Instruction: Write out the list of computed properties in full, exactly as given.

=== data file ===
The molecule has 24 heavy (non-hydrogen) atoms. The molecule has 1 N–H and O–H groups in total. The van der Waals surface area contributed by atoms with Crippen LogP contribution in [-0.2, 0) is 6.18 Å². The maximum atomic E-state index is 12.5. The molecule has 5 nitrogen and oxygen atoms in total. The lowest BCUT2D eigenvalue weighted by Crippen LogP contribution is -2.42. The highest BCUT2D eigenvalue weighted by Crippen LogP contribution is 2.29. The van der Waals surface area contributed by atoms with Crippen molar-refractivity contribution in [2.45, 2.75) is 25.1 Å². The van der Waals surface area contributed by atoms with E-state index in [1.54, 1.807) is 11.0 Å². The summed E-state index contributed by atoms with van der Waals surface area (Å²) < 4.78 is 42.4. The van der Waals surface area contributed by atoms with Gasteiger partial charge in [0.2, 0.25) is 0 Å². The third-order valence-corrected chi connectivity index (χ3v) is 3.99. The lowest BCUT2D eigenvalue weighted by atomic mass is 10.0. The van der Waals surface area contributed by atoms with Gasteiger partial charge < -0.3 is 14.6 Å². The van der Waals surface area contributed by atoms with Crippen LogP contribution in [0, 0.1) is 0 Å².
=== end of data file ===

The molecule has 24 heavy (non-hydrogen) atoms. The molecule has 1 N–H and O–H groups in total. The van der Waals surface area contributed by atoms with Crippen LogP contribution in [-0.2, 0) is 6.18 Å². The maximum atomic E-state index is 12.5. The molecule has 5 nitrogen and oxygen atoms in total. The lowest BCUT2D eigenvalue weighted by Crippen LogP contribution is -2.42. The highest BCUT2D eigenvalue weighted by Crippen LogP contribution is 2.29. The van der Waals surface area contributed by atoms with Crippen molar-refractivity contribution in [2.45, 2.75) is 25.1 Å². The van der Waals surface area contributed by atoms with E-state index in [1.54, 1.807) is 11.0 Å². The summed E-state index contributed by atoms with van der Waals surface area (Å²) < 4.78 is 42.4. The van der Waals surface area contributed by atoms with Gasteiger partial charge in [0.2, 0.25) is 0 Å². The third-order valence-corrected chi connectivity index (χ3v) is 3.99. The lowest BCUT2D eigenvalue weighted by atomic mass is 10.0. The van der Waals surface area contributed by atoms with Gasteiger partial charge < -0.3 is 14.6 Å². The van der Waals surface area contributed by atoms with Crippen LogP contribution in [0, 0.1) is 0 Å².